Knowing the basics behind organic gardening can put you on the right path to creating your own Eden. All you need is patience, a willingness to get muddy -- and these 10 quick tips.
Before planting anything, first determine the measure of acidity or alkalinity (known as pH) of your soil with a home testing kit. For most vegetables, the magic number is 6.5. Too acidic (on the low end of the 0-to-14 scale) or too alkaline (on the high end) and your plants won't be able to access the soil's nutrients. Boost your pH with a line spread, found at garden stores, or lower it with powdered sulfur. Seedlings can then be planted straight in the ground.
If you lack a backyard, stick to containers. With the exception of some root crops and asparagus, most vegetables grow just fine in them. Tomatoes, green onions, peppers, beans, lettuce, and squash all fare particularly well.
Look for varieties bred to grow in confined spaces, such as Patio tomatoes, Topcrop green beans, and Bibb lettuce. As for what size container you need, Michael Guerra, permaculture expert and author of "The Edible Container Garden", suggests using large ones (think whiskey barrel), which allow for companion planting (more on that in a moment) and greater reserves of food and water. Small pots dry out quickly and don't allow space for roots to grow. Whatever size you choose, make sure the container has holes at its base to allow for drainage.
A raised bed is the way to go if your existing soil isn't up to snuff. Construct your bed in any shape you like, using materials like brick, untreated wood, or stone as a border. Don't make the bed too wide (you need to reach the middle), and be sure the border -- and therefore the depth -- is 16 inches high to allow roots to grow. Fill the bed with soil and compost.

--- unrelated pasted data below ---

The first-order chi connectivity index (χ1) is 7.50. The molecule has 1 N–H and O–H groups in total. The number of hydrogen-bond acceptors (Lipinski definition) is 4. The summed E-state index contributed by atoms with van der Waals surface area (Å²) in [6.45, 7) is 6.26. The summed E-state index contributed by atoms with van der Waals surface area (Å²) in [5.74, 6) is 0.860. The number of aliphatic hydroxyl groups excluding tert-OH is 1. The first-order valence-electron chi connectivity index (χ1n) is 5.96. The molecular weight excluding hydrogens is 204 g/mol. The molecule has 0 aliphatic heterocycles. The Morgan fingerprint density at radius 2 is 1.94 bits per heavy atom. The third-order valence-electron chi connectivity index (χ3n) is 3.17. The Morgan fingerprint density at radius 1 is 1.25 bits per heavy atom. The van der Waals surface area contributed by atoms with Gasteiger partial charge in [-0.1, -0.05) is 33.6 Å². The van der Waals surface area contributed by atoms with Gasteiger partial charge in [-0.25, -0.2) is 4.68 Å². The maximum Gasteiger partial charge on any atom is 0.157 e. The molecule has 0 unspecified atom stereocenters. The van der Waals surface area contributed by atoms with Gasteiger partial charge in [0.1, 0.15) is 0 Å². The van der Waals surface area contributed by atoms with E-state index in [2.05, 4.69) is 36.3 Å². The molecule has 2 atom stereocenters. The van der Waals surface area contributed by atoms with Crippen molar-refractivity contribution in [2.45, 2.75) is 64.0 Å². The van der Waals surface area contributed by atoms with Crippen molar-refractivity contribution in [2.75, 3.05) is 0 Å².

When placed in proximity, some plant actually help their neighbors grow by enriching the soil and repelling pests, which helps you avoid fertilizers and pesticides.
Legumes, such as peas and beans, convert atmospheric nitrogen (one of the chemical elements necessary for plant growth) into a form that nearby crops can use. Culinary herbs (chives, basil, mint) and vegetables like onions emit a heavy fragrance that can distract or repel pests away from your veggies. Other flowering plants, such as marigolds, can be toxic to unwanted insects. Companion plants, especially the nectar-rich kind such as sunflowers, can attract beneficial insects as well. These "good bugs," which include ladybugs, lacewings, and ground beetles, feast on the "bad bugs" (slugs, aphids, mites) that can destroy your plants.
While you want to plant a little more than you'll need -- garden pests, disease, or poor germination may cut into your harvest -- overdo it and you'll have too much on your plate. A zucchini plant, for instance, can produce 3 to 9 pounds of fruit in a single season, and while this vegetable is indeed delicious, there's only so much of it you (or your family and neighbors) can eat.
Of course, if you're the plan-ahead type, you'll want to freeze or can your produce so it will last through the winter.
A soaker hose, which has small pores that allow water to gently seep out, provides an effective, eco-friendly way to satisfy thirsty plants. It conserves water (which goes directly in the dirt rather than evaporates into the air) and keeps plant leaves dry, making them less susceptible to fungus. If you use a regular garden hose, be sure to soak the soil thoroughly, aiming for the ground, not the foliage. Water in the morning or late afternoon instead of midday, when the sun is highest, as most of that water will evaporate.
Reuse rainwater with these barrels made from trash cans. Placed underneath your home's downspout, a rain barrel can help conserve water (and money) by capturing rain runoff from the roof. You can then use that water for the garden. You'll find a variety of barrels available online; look for ones that have a spigot. Or, make your own from large plastic trash containers. You can purchase a pump to help deliver the water through your hose, or a tap to fill your watering can.